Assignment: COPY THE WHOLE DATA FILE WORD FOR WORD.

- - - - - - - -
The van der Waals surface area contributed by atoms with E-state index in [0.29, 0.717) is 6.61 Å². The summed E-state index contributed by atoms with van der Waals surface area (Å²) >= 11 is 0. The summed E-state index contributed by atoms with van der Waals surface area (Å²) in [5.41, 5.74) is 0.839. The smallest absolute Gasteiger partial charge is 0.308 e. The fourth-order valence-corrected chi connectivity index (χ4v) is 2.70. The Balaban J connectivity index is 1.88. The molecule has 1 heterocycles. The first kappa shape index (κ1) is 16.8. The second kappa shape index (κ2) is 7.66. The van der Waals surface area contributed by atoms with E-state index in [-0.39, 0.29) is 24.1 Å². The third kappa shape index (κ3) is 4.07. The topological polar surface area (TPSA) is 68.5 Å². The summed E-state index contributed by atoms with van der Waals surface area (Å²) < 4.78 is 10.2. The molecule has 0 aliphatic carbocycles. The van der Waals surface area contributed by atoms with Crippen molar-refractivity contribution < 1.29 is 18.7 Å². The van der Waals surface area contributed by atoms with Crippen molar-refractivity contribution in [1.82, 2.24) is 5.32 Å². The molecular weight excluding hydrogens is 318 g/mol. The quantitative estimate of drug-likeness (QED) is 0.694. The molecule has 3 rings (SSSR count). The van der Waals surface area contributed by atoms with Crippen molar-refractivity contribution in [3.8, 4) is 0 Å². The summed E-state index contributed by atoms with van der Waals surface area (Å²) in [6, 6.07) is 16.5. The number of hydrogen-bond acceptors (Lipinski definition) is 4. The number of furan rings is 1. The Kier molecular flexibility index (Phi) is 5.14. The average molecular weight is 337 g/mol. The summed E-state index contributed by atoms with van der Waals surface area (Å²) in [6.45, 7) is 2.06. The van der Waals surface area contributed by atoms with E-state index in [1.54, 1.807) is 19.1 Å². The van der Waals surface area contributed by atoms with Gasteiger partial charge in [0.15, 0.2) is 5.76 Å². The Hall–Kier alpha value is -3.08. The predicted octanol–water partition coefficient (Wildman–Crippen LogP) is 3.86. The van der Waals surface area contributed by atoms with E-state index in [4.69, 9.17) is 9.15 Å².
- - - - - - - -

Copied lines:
The van der Waals surface area contributed by atoms with E-state index in [0.29, 0.717) is 6.61 Å². The summed E-state index contributed by atoms with van der Waals surface area (Å²) >= 11 is 0. The summed E-state index contributed by atoms with van der Waals surface area (Å²) in [5.41, 5.74) is 0.839. The smallest absolute Gasteiger partial charge is 0.308 e. The fourth-order valence-corrected chi connectivity index (χ4v) is 2.70. The Balaban J connectivity index is 1.88. The molecule has 1 heterocycles. The first kappa shape index (κ1) is 16.8. The second kappa shape index (κ2) is 7.66. The van der Waals surface area contributed by atoms with E-state index in [-0.39, 0.29) is 24.1 Å². The third kappa shape index (κ3) is 4.07. The topological polar surface area (TPSA) is 68.5 Å². The summed E-state index contributed by atoms with van der Waals surface area (Å²) < 4.78 is 10.2. The molecule has 0 aliphatic carbocycles. The van der Waals surface area contributed by atoms with Crippen molar-refractivity contribution < 1.29 is 18.7 Å². The van der Waals surface area contributed by atoms with Crippen molar-refractivity contribution in [1.82, 2.24) is 5.32 Å². The molecular weight excluding hydrogens is 318 g/mol. The quantitative estimate of drug-likeness (QED) is 0.694. The molecule has 3 rings (SSSR count). The van der Waals surface area contributed by atoms with Crippen molar-refractivity contribution in [3.8, 4) is 0 Å². The summed E-state index contributed by atoms with van der Waals surface area (Å²) in [6, 6.07) is 16.5. The number of hydrogen-bond acceptors (Lipinski definition) is 4. The number of furan rings is 1. The Kier molecular flexibility index (Phi) is 5.14. The average molecular weight is 337 g/mol. The summed E-state index contributed by atoms with van der Waals surface area (Å²) in [6.45, 7) is 2.06. The van der Waals surface area contributed by atoms with E-state index in [1.54, 1.807) is 19.1 Å². The van der Waals surface area contributed by atoms with Gasteiger partial charge in [0.15, 0.2) is 5.76 Å². The Hall–Kier alpha value is -3.08. The predicted octanol–water partition coefficient (Wildman–Crippen LogP) is 3.86. The van der Waals surface area contributed by atoms with E-state index in [4.69, 9.17) is 9.15 Å².